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IMAGE TEN v. WALTER READE ORGANIZATION (07/02/74)

decided: July 2, 1974.

IMAGE TEN, INC.
v.
WALTER READE ORGANIZATION, INC., APPELLANT



Appeal from order of Court of Common Pleas, Civil Division, of Allegheny County, Oct. T., 1972, No. 2086, in case of Image Ten, Inc. v. The Walter Reade Organization, Inc.

COUNSEL

Thomas Levendos, with him George Shorall, for appellant.

Andrew M. Schifino, with him Louis J. Grippo, for appellee.

Jones, C. J., Eagen, O'Brien, Pomeroy, Nix and Manderino, JJ. Opinion by Mr. Justice Manderino. Mr. Justice Roberts took no part in the consideration or decision of this case. Mr. Justice Pomeroy concurs in the result.

Author: Manderino

[ 456 Pa. Page 487]

The appellant, The Walter Reade Organization, Inc., and the appellee, Image Ten, Inc., entered into a contract on June 10, 1968. Under the contract the appellant acquired, for a consideration, the "sole right and privilege" to distribute, exhibit, rent, advertise and otherwise market the appellee's full-length motion picture entitled "Night of the Living Dead." In February of 1972, the appellee filed a complaint in equity, demanding an injunction, an accounting and damages for appellant's alleged breach of contract. An amended complaint was later permitted. Service was made through the Secretary of the Commonwealth pursuant to section 1011(B) of the Business Corporation Law, Act of May 5, 1933, P. L. 364, art. X, § 1011(B), as amended, 15 P.S. § 2011(B). The trial court dismissed appellant's preliminary objections in the nature of a demurrer alleging lack of jurisdiction. This appeal followed.

The central issue raised by the appellant is whether the shipping of motion picture films into Pennsylvania, either directly or indirectly, is sufficient to meet the "doing business" requirement of the Pennsylvania "long-arm statute." Act of May 5, 1933, P. L. 364, art. X, § 1011(B), as amended, 15 P.S. § 2011(B) (repealed and replaced by Act of November 15, 1972, P. L. 1063, No. 271, § 5, 42 Pa. S. § 8309.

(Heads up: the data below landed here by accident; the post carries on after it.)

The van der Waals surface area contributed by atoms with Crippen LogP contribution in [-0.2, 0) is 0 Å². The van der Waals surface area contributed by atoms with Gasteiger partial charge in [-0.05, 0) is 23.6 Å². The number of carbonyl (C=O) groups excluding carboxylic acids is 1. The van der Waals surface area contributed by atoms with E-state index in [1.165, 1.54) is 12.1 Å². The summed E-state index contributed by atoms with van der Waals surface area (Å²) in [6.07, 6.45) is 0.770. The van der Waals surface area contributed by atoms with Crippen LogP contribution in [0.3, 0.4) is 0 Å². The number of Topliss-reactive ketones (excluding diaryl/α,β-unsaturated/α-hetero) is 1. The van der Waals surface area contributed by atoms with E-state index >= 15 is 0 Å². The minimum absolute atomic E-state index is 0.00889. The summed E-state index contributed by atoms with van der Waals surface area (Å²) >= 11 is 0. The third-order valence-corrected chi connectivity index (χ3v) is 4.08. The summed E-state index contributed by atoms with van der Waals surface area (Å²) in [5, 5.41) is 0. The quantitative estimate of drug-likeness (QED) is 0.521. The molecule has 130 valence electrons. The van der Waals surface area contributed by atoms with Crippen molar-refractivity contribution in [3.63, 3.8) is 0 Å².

After the appellant contracted with the appellee, it entered into agreements with numerous distributors and exhibitors in Pennsylvania for the showing of appellee's motion picture. Pursuant to those agreements, appellant has shipped the motion picture from outside of Pennsylvania into Pennsylvania where it has been shown on numerous occasions between 1968 and the time of the filing of the appellee's complaint.

[ 456 Pa. Page 488]

Appellant does not dispute the above facts but contends that they are insufficient to constitute "doing business" because appellant has no offices in Pennsylvania; is not listed in any Pennsylvania telephone directories; has no agents in Pennsylvania; has no salesmen, clerks, or employees in Pennsylvania; enters into all contracts with Pennsylvania distributors and exhibitors in the State of New York; and does business with the Pennsylvania distributors and exhibitors by telephone and mail from the State of New York.

Appellant first argues that in order for jurisdiction to attach under the Business Corporation Law, the presence of appellant or its agents in some substantial form is required. According to appellant, the presence of independent contractors or distributors in Pennsylvania is not sufficient to constitute "doing business" in Pennsylvania. Appellant cites the following cases: Wenzel v. Morris Distrib. Co., 439 Pa. 364, 266 A.2d 662 (1970); Yoffee v. Golin, 413 Pa. 154, 196 A.2d 317 (1964); Namie v. DiGirolamo, 412 Pa. 589, 195 A.2d 517 (1963). We do not agree.

Under Pennoyer v. Neff, 95 U.S. 714, 24 L. Ed. 565 (1878), the due process inquiry was addressed to the "presence" of the defendant in the forum state. International Shoe Co. v. Washington, 326 U.S. 310, 90 L. Ed. 95, 66 S. Ct. 154 (1945), looked to "minimum contacts" in the forum state, not "physical presence" in the forum state. International Shoe Co. said: "[D]ue process requires only that in order to subject a defendant to a judgment in personam, if he be not present within the territory of the forum, he have certain minimum contacts with it such that the maintenance of the suit does not offend 'traditional notions of fair play and substantial justice' . . . ." ...


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